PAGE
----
Eric Poehler is Assistant Professor with the Department of Classics, University of Massachusetts, Amherst, and holds his degrees from the University of Virginia (Ph.D.) and Bemidji State University. HIs fields of study are Greek and Roman archaeology, Roman urbanism and architectural history, infrastructure, archaeological theory and method, and the use of technology in archaeological research. He is the Principal Investigator for the Pompeii Bibliography and Mapping Project, and Co-director of the Pompeii Quadriporticus Project. Professor Poehler’s current publication projects include The Traffic System of Pompeii (forthcoming, Oxford University Press), and The Quadriporticus at Pompeii (in preparation).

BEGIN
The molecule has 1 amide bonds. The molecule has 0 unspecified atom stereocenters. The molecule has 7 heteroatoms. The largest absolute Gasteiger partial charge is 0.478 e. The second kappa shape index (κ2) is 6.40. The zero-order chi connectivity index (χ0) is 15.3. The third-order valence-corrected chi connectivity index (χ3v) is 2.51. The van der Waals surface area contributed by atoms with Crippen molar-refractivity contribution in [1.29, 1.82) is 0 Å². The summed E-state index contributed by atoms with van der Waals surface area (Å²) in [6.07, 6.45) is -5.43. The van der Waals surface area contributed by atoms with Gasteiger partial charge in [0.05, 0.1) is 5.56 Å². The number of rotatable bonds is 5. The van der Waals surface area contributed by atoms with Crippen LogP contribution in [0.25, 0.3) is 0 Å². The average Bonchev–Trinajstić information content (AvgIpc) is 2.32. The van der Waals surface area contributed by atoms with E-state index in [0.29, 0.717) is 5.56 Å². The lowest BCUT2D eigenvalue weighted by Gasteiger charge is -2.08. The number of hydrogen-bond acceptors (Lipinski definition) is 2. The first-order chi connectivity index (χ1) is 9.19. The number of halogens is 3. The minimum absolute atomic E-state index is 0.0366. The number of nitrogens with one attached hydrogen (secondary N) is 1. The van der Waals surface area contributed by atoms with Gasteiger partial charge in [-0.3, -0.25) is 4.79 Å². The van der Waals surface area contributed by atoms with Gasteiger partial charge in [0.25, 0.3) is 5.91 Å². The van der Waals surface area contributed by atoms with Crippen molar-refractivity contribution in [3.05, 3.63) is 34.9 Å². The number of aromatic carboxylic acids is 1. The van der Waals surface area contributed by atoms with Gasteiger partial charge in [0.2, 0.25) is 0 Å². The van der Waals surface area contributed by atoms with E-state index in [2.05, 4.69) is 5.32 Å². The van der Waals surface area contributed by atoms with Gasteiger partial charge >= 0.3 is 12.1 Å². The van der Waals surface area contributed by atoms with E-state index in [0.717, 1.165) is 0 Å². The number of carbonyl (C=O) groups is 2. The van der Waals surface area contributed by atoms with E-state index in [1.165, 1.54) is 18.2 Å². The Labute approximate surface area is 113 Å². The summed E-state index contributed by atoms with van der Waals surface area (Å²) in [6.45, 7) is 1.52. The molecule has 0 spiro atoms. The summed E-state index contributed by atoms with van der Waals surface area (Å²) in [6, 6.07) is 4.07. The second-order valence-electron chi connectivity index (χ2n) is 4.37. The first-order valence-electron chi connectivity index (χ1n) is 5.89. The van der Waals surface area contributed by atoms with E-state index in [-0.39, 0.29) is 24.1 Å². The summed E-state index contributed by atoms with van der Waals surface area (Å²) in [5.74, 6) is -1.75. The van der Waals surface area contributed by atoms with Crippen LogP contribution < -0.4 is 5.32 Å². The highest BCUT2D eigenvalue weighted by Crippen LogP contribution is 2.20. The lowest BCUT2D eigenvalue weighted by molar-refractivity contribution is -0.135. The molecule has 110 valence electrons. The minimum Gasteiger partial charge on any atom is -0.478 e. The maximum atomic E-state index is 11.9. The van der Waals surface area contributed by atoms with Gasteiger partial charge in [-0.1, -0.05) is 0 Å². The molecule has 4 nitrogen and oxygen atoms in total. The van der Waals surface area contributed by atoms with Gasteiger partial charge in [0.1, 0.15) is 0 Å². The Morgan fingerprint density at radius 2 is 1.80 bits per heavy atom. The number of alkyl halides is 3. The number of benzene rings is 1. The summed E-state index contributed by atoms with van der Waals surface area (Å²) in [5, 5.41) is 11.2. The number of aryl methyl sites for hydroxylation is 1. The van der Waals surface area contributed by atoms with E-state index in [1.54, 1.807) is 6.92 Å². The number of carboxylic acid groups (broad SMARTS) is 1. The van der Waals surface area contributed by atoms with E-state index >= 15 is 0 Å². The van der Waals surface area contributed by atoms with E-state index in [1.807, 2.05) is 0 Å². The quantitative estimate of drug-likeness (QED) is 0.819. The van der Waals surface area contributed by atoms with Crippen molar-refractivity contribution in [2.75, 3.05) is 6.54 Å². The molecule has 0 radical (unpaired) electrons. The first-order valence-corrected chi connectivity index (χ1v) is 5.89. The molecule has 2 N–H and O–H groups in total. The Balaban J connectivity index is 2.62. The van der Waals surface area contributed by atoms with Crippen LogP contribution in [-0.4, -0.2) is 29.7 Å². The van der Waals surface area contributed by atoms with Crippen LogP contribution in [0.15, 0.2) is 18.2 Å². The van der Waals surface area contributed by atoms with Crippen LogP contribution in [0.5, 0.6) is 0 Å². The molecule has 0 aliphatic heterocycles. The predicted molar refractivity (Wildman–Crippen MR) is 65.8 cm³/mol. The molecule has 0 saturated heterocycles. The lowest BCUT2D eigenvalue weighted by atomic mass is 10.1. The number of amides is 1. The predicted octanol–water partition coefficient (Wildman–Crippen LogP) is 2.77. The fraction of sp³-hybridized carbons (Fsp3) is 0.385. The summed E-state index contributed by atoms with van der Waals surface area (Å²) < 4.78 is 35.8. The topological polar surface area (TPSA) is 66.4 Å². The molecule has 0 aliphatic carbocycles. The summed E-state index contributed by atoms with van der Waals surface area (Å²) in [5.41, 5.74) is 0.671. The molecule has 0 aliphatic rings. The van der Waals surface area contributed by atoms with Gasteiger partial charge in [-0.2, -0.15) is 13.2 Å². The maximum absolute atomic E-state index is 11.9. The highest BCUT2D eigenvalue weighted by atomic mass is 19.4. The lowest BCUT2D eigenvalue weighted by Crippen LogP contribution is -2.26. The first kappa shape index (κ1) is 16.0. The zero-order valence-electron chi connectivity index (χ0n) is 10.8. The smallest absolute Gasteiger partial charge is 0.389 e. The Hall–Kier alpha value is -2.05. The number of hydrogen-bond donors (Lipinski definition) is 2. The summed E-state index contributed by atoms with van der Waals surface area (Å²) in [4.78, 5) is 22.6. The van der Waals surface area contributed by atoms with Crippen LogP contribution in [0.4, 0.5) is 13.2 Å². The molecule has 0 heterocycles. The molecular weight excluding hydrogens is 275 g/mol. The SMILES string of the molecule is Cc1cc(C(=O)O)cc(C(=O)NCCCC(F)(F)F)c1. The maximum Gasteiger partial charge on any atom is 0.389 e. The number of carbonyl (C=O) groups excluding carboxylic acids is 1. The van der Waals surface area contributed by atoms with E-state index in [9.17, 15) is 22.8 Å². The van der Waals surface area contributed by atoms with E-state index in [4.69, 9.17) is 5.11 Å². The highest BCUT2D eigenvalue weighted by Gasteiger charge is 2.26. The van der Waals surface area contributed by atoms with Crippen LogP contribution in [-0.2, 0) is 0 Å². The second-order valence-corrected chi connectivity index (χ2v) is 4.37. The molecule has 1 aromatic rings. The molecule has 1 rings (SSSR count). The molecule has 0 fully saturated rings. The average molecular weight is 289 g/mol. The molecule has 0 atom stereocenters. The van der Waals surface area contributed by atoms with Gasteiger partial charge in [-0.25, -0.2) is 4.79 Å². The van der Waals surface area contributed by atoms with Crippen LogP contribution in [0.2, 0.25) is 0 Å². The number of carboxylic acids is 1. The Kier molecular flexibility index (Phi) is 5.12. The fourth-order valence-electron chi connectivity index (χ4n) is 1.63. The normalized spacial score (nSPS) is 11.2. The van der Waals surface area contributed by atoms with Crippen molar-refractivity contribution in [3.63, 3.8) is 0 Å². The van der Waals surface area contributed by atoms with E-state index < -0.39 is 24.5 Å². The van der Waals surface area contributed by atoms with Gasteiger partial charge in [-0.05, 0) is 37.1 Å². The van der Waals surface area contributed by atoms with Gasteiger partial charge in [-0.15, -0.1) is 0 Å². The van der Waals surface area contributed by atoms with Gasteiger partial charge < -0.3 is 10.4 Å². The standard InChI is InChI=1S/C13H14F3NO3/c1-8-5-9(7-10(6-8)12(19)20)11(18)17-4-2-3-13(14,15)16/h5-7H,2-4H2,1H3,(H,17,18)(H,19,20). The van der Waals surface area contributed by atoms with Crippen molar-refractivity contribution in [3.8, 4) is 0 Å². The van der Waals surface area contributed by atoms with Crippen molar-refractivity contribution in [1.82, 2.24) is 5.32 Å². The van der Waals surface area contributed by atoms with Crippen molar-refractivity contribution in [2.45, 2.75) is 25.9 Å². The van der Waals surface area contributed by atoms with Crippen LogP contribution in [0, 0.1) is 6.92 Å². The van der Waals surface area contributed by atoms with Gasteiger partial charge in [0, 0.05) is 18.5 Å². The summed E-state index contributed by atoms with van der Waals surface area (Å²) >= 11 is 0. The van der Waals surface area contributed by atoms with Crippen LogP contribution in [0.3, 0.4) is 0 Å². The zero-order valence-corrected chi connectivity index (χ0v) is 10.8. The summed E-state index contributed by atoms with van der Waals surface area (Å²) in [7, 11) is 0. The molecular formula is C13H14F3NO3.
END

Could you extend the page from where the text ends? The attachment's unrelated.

John W. (Jack) Brink is the Curator of Archaeology with the Royal Alberta Museum.